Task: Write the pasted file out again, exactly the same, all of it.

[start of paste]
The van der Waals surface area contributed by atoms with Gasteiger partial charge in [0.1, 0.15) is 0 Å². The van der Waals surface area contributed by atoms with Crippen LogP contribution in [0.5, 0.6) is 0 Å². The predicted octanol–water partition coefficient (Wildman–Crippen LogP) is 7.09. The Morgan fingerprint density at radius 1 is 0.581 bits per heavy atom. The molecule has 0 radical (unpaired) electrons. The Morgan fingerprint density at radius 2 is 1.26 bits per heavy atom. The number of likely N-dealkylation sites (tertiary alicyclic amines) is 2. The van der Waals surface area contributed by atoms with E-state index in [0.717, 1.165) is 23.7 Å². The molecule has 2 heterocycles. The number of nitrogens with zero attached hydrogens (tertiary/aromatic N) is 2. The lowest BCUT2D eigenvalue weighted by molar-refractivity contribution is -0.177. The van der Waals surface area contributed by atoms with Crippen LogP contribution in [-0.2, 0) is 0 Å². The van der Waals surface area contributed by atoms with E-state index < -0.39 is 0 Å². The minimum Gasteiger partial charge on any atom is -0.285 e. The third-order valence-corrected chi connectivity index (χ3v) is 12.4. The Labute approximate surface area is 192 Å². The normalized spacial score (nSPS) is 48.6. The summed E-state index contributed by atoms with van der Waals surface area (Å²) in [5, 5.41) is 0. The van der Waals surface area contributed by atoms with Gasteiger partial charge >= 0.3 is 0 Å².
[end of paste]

The van der Waals surface area contributed by atoms with Gasteiger partial charge in [0.1, 0.15) is 0 Å². The van der Waals surface area contributed by atoms with Crippen LogP contribution in [0.5, 0.6) is 0 Å². The predicted octanol–water partition coefficient (Wildman–Crippen LogP) is 7.09. The Morgan fingerprint density at radius 1 is 0.581 bits per heavy atom. The molecule has 0 radical (unpaired) electrons. The Morgan fingerprint density at radius 2 is 1.26 bits per heavy atom. The number of likely N-dealkylation sites (tertiary alicyclic amines) is 2. The van der Waals surface area contributed by atoms with E-state index in [0.717, 1.165) is 23.7 Å². The molecule has 2 heterocycles. The number of nitrogens with zero attached hydrogens (tertiary/aromatic N) is 2. The lowest BCUT2D eigenvalue weighted by molar-refractivity contribution is -0.177. The van der Waals surface area contributed by atoms with Crippen LogP contribution in [-0.2, 0) is 0 Å². The van der Waals surface area contributed by atoms with E-state index < -0.39 is 0 Å². The minimum Gasteiger partial charge on any atom is -0.285 e. The third-order valence-corrected chi connectivity index (χ3v) is 12.4. The Labute approximate surface area is 192 Å². The normalized spacial score (nSPS) is 48.6. The summed E-state index contributed by atoms with van der Waals surface area (Å²) in [5, 5.41) is 0. The van der Waals surface area contributed by atoms with Gasteiger partial charge >= 0.3 is 0 Å².